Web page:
CarParts.com, a DTC retailer of aftermarket auto parts, partnered with Blueshift in 2019 and has since been able to deploy personalized messaging based on click behavior and transaction data, as opposed to sending identical emails to its entire customer list, said Houman Akhavan, CMO of CarParts.com.
The company uses Blueshift’s AI to predict customer purchase intent and offer differential discounts, as well as to personalize its email and SMS messaging with data points, such as vehicle names, preferred price range and browsed items.
“People want to be spoken to at an individual level,” said Akhavan, adding that personalization requires a “rock-solid first-party data strategy,” an understanding of what’s relevant to the customer and a place to store and segment customer information.
- Automating digital advertising’s “dirty jobs”
Automation often goes hand in glove with efficiency, in part because bots can take over the more tedious tasks from humans.
When Jason White worked at CBS Interactive as the executive in charge of global programmatic marketing and monetization between 2013 and 2020, he saw high turnover among people whose roles required monotonous, manual tasks.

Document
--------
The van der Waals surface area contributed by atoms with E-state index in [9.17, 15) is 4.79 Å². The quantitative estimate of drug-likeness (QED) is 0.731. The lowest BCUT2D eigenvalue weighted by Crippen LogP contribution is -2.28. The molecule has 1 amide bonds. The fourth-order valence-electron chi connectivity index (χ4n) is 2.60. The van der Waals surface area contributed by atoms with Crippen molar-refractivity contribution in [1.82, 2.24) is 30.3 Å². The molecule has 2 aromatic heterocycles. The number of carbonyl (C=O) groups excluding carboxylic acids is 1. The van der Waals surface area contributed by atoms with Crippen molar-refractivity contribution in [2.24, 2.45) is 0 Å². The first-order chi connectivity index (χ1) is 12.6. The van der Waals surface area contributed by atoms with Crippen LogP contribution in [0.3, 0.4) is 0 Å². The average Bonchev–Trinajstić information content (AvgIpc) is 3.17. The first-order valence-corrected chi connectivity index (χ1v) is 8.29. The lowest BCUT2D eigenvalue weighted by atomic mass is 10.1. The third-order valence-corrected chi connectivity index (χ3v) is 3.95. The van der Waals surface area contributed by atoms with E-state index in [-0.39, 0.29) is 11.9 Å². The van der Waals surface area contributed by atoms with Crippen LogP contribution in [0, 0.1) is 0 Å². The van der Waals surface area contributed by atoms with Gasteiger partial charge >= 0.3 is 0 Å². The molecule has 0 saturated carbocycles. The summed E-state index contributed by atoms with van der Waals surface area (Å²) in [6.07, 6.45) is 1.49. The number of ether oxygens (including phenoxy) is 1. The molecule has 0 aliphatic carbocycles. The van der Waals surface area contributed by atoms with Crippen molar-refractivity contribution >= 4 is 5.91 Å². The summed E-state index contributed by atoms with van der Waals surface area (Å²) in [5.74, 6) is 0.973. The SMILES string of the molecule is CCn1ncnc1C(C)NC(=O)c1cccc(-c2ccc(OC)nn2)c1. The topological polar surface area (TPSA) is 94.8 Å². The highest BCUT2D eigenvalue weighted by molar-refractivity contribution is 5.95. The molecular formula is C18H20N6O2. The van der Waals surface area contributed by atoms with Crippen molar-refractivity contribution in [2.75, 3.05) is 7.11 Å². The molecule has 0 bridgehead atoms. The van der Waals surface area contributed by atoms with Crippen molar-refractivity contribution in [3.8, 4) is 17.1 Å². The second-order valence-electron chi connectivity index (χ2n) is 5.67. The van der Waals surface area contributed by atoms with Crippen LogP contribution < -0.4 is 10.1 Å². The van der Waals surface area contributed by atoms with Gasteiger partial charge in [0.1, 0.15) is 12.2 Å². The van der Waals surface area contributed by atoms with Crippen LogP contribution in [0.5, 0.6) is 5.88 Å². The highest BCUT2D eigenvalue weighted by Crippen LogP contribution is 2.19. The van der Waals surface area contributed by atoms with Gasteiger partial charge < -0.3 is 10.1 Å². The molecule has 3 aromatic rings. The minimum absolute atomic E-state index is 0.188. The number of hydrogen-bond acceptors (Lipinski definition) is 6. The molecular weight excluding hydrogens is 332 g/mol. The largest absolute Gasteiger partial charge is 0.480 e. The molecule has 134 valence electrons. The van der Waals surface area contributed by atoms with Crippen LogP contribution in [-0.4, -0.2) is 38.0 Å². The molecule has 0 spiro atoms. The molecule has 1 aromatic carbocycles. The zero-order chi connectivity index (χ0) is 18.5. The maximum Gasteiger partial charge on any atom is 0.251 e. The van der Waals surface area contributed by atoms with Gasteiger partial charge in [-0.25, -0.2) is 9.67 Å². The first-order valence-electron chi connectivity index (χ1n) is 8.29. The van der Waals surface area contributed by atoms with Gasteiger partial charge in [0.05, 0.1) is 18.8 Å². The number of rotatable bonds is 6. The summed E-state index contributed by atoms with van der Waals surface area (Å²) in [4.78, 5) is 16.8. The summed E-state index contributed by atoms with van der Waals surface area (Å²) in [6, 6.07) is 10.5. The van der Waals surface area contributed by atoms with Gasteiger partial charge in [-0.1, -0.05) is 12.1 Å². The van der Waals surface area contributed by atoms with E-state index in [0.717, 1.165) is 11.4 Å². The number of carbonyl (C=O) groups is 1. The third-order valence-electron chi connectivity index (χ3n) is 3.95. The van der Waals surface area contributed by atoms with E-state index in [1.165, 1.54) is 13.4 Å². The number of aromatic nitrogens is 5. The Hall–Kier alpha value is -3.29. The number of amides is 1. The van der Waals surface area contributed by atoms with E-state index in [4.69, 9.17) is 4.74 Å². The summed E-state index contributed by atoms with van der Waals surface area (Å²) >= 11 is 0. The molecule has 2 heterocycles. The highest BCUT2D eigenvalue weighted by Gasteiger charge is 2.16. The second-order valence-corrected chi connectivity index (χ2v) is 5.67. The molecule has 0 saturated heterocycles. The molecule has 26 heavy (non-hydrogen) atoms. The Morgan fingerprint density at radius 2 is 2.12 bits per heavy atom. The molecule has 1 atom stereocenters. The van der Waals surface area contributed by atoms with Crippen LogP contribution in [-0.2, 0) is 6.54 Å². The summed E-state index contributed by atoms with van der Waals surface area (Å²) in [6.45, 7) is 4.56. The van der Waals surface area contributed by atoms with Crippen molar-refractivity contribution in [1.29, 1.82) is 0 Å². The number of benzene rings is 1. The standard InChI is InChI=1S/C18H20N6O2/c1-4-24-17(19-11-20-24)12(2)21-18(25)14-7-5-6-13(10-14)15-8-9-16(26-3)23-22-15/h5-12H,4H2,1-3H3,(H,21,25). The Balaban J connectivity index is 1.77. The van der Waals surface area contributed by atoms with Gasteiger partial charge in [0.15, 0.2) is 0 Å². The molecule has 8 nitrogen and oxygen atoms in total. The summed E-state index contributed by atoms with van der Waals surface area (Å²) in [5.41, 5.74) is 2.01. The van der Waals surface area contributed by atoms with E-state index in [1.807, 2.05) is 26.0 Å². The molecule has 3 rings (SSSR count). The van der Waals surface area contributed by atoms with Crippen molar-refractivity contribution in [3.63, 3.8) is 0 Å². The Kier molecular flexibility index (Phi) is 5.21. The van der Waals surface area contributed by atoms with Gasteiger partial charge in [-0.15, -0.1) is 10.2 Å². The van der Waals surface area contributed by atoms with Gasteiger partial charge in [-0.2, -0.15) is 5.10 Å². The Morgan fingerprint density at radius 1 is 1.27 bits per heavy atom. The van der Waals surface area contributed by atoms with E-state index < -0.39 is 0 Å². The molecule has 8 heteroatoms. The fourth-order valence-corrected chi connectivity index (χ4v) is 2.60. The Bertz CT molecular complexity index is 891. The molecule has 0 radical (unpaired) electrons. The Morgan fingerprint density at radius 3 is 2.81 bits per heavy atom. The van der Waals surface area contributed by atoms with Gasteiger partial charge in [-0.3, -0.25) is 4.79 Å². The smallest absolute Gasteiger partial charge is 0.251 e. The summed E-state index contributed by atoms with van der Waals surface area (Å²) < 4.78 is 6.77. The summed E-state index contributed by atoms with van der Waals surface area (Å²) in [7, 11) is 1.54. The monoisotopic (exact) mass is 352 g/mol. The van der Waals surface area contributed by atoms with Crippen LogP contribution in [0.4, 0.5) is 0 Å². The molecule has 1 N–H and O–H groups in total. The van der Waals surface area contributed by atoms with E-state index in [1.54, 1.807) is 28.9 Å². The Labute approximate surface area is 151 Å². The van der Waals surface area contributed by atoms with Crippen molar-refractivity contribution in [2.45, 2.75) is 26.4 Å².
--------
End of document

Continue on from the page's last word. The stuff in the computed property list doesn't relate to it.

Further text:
There are certain “dirty jobs” that “human beings don’t really like doing,” said White, who co-founded an intelligent automation platform called Jiffy.ai in 2020 with former CBS colleague Dennis Colón, now Jiffy’s VP of product and strategy.
Jiffy.ai helps people in the programmatic and ad ops trenches automate core, nonstrategic work, he said.
Typically, publishers need to enter the same information across multiple different platforms, White said. But a bot can take the assets associated with an insertion order and put them into an order management system, CRM and publisher ad serving system, accordingly.
To instruct bots on how to execute automated, repetitive tasks with little or no human input, Jiffy.ai uses a combination of RPA, machine learning, natural language processing, analytics, cognitive automation and a model called human-in-the-loop (HITL).
HITL blends supervised ML and active learning whereby people train, tweak and otherwise interact with an algorithm in a continuous feedback loop to help the machine perform better.